Chinese medicine rolled out in flu fightTop News | Riley Chan 25 Jul 2017
The Hospital Authority is depending on Chinese medicine departments of semi- private clinics to help relieve the flu crush at the accident and emergency departments of public hospitals.
According to figures released yesterday, 27,333 patients have attended such clinics since April compared with 26,924 for the same four-month period last year.
The authority has since 2003 established a Chinese medicine center for training and research in each of the SAR's 18 districts.
The clinics operate on a collaboration model involving the Hospital Authority, a non-governmental organization and a university, with the NGO the main operator.
Eric Ziea Tat-chi, chief of the authority's Chinese Medicine Department, said the figures indicate that is no real surge in the number of flu patients.
He also said there are 15 to 20 Chinese medicine practitioners at each of the 18 clinics, and since the staff and resources at the clinics could handle a patient increase of 20-30 percent each day there was no need to set up Chinese medicine sections within the A&E departments at public hospitals as has been suggested.
He also said that if more people sought treatment at the clinics during the peak flu season the department could consider extending the opening hours.
"But right now, we see no need for special arrangements or the reallocation of resources," Ziea said.
Ziea added that patients can complete a consultation within an hour at a Chinese medicine clinics compared waiting times that can stretch to hours at the A&E departments.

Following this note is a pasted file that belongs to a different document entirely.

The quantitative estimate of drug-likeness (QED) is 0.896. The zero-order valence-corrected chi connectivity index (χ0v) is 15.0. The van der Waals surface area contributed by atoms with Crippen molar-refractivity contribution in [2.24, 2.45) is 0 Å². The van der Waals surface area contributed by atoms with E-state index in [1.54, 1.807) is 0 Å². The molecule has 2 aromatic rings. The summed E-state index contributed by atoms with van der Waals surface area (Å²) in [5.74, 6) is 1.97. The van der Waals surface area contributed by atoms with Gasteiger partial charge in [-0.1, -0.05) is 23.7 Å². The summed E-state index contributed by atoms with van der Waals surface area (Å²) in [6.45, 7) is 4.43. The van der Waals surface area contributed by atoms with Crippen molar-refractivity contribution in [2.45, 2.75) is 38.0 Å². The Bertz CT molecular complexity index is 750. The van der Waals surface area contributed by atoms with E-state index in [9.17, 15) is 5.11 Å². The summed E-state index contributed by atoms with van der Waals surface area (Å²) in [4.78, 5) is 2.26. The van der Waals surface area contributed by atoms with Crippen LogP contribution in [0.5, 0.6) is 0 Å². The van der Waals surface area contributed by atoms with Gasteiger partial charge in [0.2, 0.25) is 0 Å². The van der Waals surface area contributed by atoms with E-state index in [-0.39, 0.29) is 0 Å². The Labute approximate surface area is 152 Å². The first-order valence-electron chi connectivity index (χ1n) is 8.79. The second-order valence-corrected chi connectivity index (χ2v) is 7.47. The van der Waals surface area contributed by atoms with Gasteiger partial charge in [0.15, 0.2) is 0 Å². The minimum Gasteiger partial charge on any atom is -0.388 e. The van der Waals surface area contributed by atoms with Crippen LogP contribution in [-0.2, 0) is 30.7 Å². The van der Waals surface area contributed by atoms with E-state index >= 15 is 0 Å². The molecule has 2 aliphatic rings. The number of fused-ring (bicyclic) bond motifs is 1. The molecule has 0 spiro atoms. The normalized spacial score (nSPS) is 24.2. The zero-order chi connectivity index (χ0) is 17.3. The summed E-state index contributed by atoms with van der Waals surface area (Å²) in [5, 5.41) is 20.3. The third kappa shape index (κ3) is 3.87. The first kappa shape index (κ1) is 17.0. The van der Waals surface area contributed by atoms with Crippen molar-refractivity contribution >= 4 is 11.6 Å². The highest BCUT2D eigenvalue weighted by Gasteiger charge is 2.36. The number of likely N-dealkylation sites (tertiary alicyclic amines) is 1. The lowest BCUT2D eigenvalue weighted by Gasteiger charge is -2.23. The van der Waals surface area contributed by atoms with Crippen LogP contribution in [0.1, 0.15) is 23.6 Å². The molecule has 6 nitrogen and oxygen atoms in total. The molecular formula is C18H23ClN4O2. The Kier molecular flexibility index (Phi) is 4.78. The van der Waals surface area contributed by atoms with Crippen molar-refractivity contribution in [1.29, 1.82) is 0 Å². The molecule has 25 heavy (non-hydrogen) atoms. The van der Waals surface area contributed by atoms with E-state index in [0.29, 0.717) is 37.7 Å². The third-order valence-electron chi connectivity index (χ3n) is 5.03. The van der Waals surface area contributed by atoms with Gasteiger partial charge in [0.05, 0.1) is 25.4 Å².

Meanwhile, the Chinese Medicine Department will report daily the number of suspected flu cases to the Centre for Health Protection to help track and contain the outbreak.
The authority has also consulted with Chinese medicine experts and revised flu treatment guidelines for registered Chinese medicine doctors.
Chen Wei, chief of Yan Chai Hospital's Chinese medicine service said a new recommended prescription, Ganluxiaodudan, can "clear heat" and "eliminate dampness", which are characteristics of this season's flu due to the hot and humid weather.
He also advised people to have proper rest and to have their meals at regular times. "Staying up late and drinking cold beverages will weaken the spleen, which may increase the risk of catching a cold," he said.
The authority also recommends boiling chrysanths, mint and beefsteak plants into a drink at home to prevent the summer flu.
A list of healthy drinks and medicines for flu prevention is available on the authority's website.
But Ziea warned that medicines should be taken under guidance from a registered Chinese medicine doctor.
He said too there is no scientific evidence to point to Chinese or western medicine being more effective in tackling flu.
But people who have flu symptoms such as coughing after receiving western treatment should visit a Chinese medicine doctor while those with serious flu symptoms or who are in a critical condition should seek western treatment.
Ziea added that a patient should always consider their personal condition before choosing a type of treatment as people react differently to Chinese and western therapies.